Protecting Communities at Our Border

Jane Nishida Jane Nishida

Environmental Justice is a guiding principle here at EPA, and one that is woven into the work of all of our programmatic and regional efforts, both domestically and internationally. EPA administers a unique initiative in North America that focuses on community-led environmental programs that benefit one of our most at-risk communities along the U.S.-Mexico Border.

EPA, along with local, state, and federal officials, and communities in the U.S. and Mexico, break ground on new drinking wells

EPA, along with local, state, and federal officials, and communities in the U.S. and Mexico, break ground on new drinking wells

 

The work of U.S.-Mexico Border Program is immensely important because the U.S. residents of the border community are among the poorest in the United States, and they’ve experienced severe environmental degradation over the years.  Since the signing of the La Paz Agreement in 1983 between the U.S. and Mexico, EPA has partnered with Mexico’s Ministry of Environment (known as SEMARNAT) to address border issues, such as waste, wastewater management, drinking water, clean air, and emergency response.  Continue reading

Editor's Note: The views expressed here are intended to explain EPA policy. They do not change anyone's rights or obligations. You may share this post. However, please do not change the title or the content, or remove EPA’s identity as the author. If you do make substantive changes, please do not attribute the edited title or content to EPA or the author.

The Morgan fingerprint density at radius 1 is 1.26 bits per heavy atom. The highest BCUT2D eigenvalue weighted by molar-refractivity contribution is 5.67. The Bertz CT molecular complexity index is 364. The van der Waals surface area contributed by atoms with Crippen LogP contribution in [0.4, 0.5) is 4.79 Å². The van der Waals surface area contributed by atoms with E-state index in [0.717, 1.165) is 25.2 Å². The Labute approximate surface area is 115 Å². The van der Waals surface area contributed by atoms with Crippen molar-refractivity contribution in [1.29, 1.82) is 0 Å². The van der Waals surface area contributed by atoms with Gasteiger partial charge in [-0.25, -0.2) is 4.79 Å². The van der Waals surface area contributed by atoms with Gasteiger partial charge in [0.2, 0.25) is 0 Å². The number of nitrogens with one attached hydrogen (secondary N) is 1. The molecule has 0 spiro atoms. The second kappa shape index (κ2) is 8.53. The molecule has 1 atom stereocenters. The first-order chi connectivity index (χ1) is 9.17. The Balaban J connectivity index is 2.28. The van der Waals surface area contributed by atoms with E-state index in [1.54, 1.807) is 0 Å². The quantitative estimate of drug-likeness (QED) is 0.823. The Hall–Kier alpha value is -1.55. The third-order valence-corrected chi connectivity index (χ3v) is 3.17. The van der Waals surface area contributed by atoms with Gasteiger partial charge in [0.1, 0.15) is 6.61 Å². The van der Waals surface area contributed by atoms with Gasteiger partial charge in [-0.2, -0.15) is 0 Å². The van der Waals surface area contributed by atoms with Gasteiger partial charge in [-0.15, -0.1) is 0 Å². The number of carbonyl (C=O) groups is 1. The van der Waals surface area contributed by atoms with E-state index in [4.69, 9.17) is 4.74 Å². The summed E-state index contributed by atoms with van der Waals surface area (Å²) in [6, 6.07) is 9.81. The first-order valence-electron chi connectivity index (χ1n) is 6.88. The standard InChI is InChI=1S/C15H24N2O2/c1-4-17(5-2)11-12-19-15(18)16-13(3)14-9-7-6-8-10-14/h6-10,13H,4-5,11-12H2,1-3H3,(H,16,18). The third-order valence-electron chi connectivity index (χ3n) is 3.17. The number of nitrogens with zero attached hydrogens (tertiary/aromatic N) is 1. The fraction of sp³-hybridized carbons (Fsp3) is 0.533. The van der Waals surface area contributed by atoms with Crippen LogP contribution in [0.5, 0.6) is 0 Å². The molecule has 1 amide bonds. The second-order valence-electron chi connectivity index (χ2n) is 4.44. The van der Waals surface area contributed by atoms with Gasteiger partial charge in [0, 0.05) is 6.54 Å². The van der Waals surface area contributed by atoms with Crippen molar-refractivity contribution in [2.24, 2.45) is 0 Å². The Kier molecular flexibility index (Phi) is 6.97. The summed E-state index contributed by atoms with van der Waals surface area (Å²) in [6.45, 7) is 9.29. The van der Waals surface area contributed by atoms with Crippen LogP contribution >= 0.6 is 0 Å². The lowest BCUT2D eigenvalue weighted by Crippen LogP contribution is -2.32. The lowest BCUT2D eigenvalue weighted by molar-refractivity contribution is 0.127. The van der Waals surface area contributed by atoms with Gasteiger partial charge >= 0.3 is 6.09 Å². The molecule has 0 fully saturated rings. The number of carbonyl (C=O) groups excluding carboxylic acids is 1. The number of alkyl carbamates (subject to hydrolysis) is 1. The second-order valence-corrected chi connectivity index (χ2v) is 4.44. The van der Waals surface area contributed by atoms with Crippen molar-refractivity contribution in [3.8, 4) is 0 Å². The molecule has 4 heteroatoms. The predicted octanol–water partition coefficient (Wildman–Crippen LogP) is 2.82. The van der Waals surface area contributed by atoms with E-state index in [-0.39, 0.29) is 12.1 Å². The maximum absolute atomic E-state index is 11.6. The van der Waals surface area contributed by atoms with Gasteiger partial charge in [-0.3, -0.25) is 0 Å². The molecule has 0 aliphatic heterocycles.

EPA's official web site is www.epa.gov. Some links on this page may redirect users from the EPA website to specific content on a non-EPA, third-party site. In doing so, EPA is directing you only to the specific content referenced at the time of publication, not to any other content that may appear on the same webpage or elsewhere on the third-party site, or be added at a later date.

EPA is providing this link for informational purposes only. EPA cannot attest to the accuracy of non-EPA information provided by any third-party sites or any other linked site. EPA does not endorse any non-government websites, companies, internet applications or any policies or information expressed therein.

The Impacts of a Changing Climate on Our Tribes

Jane Nishida Jane Nishida

In Golovin, Alaska a storm caused damage to subsistence fishing camps. The sea ice destroyed the closest berry picking and beach green harvesting areas. Credit: Toby Anungazak Jr., LEO

 

Tribes in the United States are uniquely vulnerable to the impacts of a changing climate due to the integral nature of the environment within their traditional ways of life and culture. These impacts include erosion, temperature change, drought and various changes in access to and quality of water. As part of EPA’s Climate Adaptation Plan, and in support of President Obama’s Climate Action Plan, the Office of International and Tribal Affairs (OITA) has been working closely with tribal partners to provide funding and technical guidance to assist tribes in adapting to these changes.

Continue reading

Editor's Note: The views expressed here are intended to explain EPA policy. They do not change anyone's rights or obligations. You may share this post. However, please do not change the title or the content, or remove EPA’s identity as the author. If you do make substantive changes, please do not attribute the edited title or content to EPA or the author.

EPA's official web site is www.epa.gov. Some links on this page may redirect users from the EPA website to specific content on a non-EPA, third-party site. In doing so, EPA is directing you only to the specific content referenced at the time of publication, not to any other content that may appear on the same webpage or elsewhere on the third-party site, or be added at a later date.

EPA is providing this link for informational purposes only. EPA cannot attest to the accuracy of non-EPA information provided by any third-party sites or any other linked site. EPA does not endorse any non-government websites, companies, internet applications or any policies or information expressed therein.